Justia Kansas Supreme Court Opinion Summaries

Articles Posted in Government & Administrative Law
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Appellant was injured in a compensable workplace accident. Prior to his injury, Appellant was receiving social security retirement benefits and earning additional employment income without a reduction in his social security because he had reached full retirement age. Based on Kan. Stat. Ann. 44-501(h), the offset statute, an administrative law judge determined that Employer could use Appellant’s social security benefit to offset its workers compensation obligation. The Workers Compensation Board affirmed. The Court of Appeals reversed the Board’s offset, holding that section 44-501(h) does not apply when the claimant has reached full retirement age and was already receiving social security retirement benefits at the time of injury. The Supreme Court reversed, holding (1) Dickens v. Pizza Co., Inc. and its progeny, which limited the statutory offset under section 44-501(h) and permitted already-retired claimants working to supplement their social security at the time of injury, improperly give effect to a perceived legislative purpose underlying section 44-501 that is contrary to the statutory text’s clearly expressed meaning; and (2) section 44-501(h) unambiguously provides that any workers compensation payments are subject to the offset when the injured worker is simultaneously receiving social security retirement benefits. View "Hoesli v. Triplett, Inc." on Justia Law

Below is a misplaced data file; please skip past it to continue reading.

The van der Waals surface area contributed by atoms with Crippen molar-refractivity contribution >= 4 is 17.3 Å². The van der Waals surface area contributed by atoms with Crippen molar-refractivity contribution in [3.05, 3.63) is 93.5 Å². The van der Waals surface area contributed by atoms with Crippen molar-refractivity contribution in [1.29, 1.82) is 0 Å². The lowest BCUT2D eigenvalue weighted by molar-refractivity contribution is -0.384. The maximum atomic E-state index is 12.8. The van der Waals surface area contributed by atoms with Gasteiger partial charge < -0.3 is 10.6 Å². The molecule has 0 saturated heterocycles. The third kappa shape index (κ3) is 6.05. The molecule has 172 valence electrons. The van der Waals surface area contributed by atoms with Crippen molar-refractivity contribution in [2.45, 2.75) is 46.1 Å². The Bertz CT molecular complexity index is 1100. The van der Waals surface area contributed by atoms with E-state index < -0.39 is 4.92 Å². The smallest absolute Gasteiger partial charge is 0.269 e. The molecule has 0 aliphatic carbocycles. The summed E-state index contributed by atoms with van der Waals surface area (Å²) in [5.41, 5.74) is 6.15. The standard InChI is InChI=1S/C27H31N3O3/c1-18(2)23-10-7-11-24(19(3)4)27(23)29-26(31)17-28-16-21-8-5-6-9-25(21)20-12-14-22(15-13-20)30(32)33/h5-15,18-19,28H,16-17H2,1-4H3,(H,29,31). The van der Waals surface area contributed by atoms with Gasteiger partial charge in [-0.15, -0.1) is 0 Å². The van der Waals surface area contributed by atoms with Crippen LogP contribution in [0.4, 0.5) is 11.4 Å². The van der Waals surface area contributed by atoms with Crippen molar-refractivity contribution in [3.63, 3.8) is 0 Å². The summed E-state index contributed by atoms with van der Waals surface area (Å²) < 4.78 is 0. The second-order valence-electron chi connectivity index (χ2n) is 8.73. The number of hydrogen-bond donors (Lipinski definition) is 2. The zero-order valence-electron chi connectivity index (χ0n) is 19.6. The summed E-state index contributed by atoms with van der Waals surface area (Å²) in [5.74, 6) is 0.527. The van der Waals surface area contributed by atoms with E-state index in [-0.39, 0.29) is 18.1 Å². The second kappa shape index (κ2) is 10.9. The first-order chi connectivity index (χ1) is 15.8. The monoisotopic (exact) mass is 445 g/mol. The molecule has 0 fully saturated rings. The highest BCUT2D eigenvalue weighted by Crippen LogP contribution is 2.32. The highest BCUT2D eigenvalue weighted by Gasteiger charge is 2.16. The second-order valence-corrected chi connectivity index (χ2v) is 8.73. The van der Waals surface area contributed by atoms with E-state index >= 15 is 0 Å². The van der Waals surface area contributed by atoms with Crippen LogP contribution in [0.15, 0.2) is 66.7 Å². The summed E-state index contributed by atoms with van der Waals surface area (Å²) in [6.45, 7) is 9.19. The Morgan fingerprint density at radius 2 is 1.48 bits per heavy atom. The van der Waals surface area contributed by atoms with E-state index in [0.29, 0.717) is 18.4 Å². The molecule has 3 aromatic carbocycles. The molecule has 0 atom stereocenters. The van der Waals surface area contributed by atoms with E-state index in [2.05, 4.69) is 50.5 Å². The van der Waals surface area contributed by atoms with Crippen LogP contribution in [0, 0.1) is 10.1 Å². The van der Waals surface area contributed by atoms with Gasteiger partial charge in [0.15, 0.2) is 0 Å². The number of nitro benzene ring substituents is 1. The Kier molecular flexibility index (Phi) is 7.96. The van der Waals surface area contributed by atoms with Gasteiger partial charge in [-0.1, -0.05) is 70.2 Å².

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After the Prairie Village City Council voted to oust David Scott Morrison from his position on the City Council, the State brought a quo warranto petition requesting that Morrison be removed from office pursuant to Kan. Stat. Ann. 60-1205. The district court entered an order removing Morrison for office, concluding that the evidence was sufficient to show that Morrison willfully engaged in misconduct while in office and willfully neglected to perform a duty enjoined upon him by law. The Court of Appeals reversed and ordered that Morrison be reinstated to his public office, concluding that the undisputed facts did not satisfy the criteria for judicial ouster as a matter of law. The Supreme Court reversed both the district court and the Court of Appeals, holding that the lower courts misapplied the standard required for ouster under sections 60-1205(1) and (2). Remanded for further proceedings. View "State v. Morrison" on Justia Law